Jinny and I had a nice little date night tonight. A pleasant walk, some ice-cream from the local shop (a wonderful woman who sells right out of her house) and a movie. The movie was Alfonso Cuaron‘s Children of Men, a near-future drama/action film (generally called sci-fi, but the label doesn’t fit here in my opinion). The premise of the film is that in the year 2027 no children have been born on the whole planet for about 18 years. In Cuaron’s vision of the future the political and social strife present today in much of the developed and developing world has been drastically exacerbated by the progressive realization that this is the last generation of humans the world will ever see.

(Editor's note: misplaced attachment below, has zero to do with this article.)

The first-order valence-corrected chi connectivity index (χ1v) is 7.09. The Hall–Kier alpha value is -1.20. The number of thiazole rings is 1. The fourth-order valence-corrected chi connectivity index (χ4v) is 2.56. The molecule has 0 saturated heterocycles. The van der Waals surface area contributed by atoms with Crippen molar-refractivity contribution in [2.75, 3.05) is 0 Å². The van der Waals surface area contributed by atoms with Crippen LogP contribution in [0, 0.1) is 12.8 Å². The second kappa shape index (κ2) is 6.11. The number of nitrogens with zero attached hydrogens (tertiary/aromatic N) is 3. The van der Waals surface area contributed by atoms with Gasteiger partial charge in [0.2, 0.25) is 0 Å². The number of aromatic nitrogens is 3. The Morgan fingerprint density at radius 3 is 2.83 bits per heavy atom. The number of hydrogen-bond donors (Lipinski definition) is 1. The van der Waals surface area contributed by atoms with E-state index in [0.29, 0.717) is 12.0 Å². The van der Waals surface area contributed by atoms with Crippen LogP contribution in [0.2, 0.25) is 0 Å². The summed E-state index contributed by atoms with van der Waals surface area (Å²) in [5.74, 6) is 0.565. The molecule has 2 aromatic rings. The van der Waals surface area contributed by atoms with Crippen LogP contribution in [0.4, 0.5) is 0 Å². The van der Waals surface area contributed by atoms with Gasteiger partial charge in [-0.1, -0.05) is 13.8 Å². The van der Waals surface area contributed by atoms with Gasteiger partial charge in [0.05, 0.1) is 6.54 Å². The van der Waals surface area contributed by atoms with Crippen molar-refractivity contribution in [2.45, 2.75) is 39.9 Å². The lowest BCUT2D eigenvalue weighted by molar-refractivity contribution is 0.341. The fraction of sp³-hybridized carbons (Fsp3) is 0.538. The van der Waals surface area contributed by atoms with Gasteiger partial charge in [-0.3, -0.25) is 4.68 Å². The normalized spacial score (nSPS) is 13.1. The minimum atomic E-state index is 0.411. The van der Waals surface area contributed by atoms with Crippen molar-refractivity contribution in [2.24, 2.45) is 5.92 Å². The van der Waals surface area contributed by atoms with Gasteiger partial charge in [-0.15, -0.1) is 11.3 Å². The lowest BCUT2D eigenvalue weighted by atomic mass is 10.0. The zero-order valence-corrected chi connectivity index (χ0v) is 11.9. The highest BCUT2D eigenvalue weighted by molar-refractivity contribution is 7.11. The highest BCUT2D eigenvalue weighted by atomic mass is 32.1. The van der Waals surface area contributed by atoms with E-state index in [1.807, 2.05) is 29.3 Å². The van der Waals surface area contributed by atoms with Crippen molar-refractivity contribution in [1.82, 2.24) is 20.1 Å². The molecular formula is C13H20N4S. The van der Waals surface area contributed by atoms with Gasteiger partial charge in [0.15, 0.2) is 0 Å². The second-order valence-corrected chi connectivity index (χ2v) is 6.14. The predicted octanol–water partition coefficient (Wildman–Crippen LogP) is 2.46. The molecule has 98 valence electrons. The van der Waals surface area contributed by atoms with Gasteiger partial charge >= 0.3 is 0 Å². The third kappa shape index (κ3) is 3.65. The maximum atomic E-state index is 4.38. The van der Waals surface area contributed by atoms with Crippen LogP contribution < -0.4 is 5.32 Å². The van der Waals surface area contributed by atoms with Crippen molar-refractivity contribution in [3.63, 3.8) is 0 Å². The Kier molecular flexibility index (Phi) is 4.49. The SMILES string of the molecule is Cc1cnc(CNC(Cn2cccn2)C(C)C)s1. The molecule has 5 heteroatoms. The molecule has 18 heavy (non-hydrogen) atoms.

The film has received mixed reviews and I know people who have loved it and hated it. I don’t know that I loved it, but I do think it was very good and occasionally brilliant. What this film provides better than anything is an immediate and visceral experience of political and cultural conflict. All of this comes to a head in the climactic confrontation between government and rebel forces. That sentence may sound cliche, and certainly a plot line like this in the hands of a lesser director could have been badly botched, but in this case I really felt that this moment allowed us as viewers to experience what it might mean to be on either side of a violent ideological conflict. There’s also a fantastic moment where we glimpse the great wonder and the great absurdity bound up in being human, but I won’t spoil that bit (it was my favorite part of the film). This one is definitely worth a try.